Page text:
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New home-based program for older patients

Every day in the United States, 10,000 people turn 65 years old, and studies show that a vast majority of them want to remain at home as they age. The problem is that 26.1 million adults aged 65 and older have at least one limitation in their daily activities, whether that’s dressing or feeding themselves or using the bathroom or managing their medications or preparing their own meals.

Nursing homes, and assisted living facilities, are one option as a safe environment as one ages and becomes less able to take care of oneself. But researchers at the Johns Hopkins schools of nursing, medicine and public health have developed and tested another option, one that allows individuals to remain at home, remain functional, and remain safe.

The Community Aging in Place—Advancing Better Living for Elders program (CAPABLE) is a multi-component, low-cost program designed to keep more seniors safely in their homes as long as possible. The program integrates a registered nurse, an occupational therapist, and a licensed handyman. Over the course of five months, the OT and RN work with each participant to identify their physical limitations and establish individualized self-care goals. The OT’s environmental assessment identifies for the handyman those safety concerns that need fixing.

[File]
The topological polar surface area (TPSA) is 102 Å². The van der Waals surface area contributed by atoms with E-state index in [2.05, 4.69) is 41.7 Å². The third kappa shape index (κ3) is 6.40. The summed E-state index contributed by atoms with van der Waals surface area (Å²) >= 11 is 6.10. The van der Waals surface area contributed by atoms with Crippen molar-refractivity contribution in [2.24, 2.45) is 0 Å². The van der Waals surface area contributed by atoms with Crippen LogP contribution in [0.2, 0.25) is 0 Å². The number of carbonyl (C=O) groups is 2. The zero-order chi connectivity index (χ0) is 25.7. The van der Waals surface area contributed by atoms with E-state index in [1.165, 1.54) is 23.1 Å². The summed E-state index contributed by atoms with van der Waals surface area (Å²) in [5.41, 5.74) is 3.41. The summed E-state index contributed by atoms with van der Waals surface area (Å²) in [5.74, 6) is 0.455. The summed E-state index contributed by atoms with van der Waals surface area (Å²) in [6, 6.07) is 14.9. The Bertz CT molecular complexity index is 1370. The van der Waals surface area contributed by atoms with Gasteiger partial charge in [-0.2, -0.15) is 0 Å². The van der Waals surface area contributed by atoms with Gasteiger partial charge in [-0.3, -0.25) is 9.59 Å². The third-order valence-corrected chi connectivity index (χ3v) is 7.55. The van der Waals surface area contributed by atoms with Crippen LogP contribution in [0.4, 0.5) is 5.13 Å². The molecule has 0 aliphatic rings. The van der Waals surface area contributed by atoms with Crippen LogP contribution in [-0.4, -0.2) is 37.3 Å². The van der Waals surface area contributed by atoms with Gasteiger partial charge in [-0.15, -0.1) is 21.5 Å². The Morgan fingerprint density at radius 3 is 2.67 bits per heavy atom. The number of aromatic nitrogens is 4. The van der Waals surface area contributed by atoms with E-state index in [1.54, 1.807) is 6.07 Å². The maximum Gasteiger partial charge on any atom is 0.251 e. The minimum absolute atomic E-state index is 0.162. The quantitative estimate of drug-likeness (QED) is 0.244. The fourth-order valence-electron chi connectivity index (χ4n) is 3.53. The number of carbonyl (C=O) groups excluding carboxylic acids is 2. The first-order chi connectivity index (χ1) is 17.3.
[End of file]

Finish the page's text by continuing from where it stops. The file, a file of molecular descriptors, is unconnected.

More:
“You gave me my independence back. I no longer have to ask permission to take a bath or have the army help me get out on my front porch. I can do it myself which makes me feel like a grown up again! It’s better than winning the lottery!” (74-year-old program participant)

CAPABLE, which could be offered nationally to all Medicaid recipients under a provision of the Affordable Care Act, costs approximately $3,300 per participant for four months including up to $1,200 in home repairs. The average cost for two weeks in a nursing home is about $3,500 and according to AHRQ, the cost of an average 1-week hospitalization for patients 65 to 84 years old is $13,000.

The CAPABLE Training package consists of e-learning modules for OTs—which includes information on how to integrate the handyman into the care team—and RNs. These are supplemented by CAPABLE Workshops offered quarterly at Johns Hopkins, in Baltimore, or scheduled by special arrangement at your facility.

The larger goal of CAPABLE is to provide all older adults the opportunity to take care of themselves so that they can focus on individual, family or community activities most meaningful to them.

“This has been opening my mind up to new ideas and has made me think more about creative solutions.  My daughter told me last year that I was useless and I almost believed her. But now I know I’m not—I’m capable!” (71-year-old program participant)

Click here for more information about CAPABLE